Socializing means exposing the pup to every possible situation it might encounter in its adult life. Therefore, if the animal is expected to herd sheep, the owner must allow the dog to stay with the sheep and bond with them so it will defend the flock if it is threatened. The herding part will come later as the dog develops, but it must have the bond in order not to think of the sheep as prey as they run.
That is what socialization is all about, teaching the dog how to behave in various situations.
I strongly advocate pre-school puppy training classes. When I was teaching, the puppy class started with the owners sitting on the floor in a circle with the pups on leash. One by one the puppies were allowed to enter the center of the circle and greet the other pups cuddled close to their handlers.
Good behavior was praised and rewarded, while growling or showing the teeth earned a "phooey" and a distraction by the owner. The timid and aggressive pups had plenty of opportunity to learn how to behave as the other pups approached one by one.
After the socializing period, the pups took part in agility obstacles like tunnels, weave poles, and walking on boards. Later in the class session, obedience exercises like heeling, sitting and coming when called were practiced.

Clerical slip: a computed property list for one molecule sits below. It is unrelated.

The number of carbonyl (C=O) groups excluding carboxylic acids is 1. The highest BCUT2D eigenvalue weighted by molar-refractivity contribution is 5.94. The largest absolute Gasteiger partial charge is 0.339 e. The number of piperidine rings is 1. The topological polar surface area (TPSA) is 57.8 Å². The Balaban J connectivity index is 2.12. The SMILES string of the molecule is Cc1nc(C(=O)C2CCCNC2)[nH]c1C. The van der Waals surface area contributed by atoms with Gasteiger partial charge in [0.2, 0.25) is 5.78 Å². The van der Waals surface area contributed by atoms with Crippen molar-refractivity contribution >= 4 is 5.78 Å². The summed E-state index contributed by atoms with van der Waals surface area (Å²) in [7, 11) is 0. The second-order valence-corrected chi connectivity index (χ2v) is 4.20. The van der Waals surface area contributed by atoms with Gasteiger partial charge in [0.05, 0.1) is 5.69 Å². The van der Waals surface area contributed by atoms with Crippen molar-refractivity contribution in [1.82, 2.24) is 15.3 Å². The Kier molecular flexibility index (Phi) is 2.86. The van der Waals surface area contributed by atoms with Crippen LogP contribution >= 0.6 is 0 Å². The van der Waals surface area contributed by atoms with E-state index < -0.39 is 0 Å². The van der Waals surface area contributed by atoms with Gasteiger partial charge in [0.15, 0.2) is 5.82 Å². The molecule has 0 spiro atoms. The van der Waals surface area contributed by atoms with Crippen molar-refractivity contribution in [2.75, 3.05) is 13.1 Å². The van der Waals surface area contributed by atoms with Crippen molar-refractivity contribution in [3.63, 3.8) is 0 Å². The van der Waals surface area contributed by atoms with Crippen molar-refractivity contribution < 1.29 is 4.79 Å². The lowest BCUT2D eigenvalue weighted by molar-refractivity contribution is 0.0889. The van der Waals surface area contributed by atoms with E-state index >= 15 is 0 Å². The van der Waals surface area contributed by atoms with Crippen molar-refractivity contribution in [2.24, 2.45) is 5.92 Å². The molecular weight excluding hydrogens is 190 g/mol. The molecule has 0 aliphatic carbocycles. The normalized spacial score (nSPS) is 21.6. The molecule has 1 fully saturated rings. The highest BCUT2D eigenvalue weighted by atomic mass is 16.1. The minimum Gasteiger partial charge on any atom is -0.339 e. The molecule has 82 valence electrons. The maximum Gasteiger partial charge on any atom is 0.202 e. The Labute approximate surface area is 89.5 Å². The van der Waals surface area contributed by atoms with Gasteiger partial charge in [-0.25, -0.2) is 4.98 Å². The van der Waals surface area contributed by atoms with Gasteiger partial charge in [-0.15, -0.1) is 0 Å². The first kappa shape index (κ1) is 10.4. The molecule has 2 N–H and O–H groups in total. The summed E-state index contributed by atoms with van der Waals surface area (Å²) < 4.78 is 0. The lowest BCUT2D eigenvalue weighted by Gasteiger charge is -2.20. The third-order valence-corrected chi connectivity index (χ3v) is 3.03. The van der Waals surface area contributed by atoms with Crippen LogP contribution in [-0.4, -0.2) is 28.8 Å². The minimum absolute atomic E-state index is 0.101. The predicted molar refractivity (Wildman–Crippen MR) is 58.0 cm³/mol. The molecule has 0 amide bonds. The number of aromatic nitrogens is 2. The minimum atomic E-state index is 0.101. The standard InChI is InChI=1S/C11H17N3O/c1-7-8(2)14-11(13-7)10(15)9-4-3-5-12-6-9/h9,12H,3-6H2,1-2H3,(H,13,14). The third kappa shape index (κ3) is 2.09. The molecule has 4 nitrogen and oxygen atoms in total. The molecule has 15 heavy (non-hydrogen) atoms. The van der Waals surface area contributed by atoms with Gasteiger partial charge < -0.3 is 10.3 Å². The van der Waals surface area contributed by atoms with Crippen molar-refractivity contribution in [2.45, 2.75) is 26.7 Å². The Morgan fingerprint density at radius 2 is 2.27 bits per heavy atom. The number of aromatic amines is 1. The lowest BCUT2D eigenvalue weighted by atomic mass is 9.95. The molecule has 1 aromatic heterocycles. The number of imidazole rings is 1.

When the pups graduated eight to ten weeks later, they knew how to behave around other dogs, around other humans of all ages, they were not afraid of new situations as long as the owner was there to coach them, and dogs that were living in special environments like a nursing home or on a farm knew how they should behave around wheelchairs or farm animals.
Finally these dogs were ready to enter the adult dog obedience class. Pups retain this early training for the rest of their lives. Adult dogs can be socialized, however, it takes longer and is not as reliable as teaching the younger animal.|3/16/04|***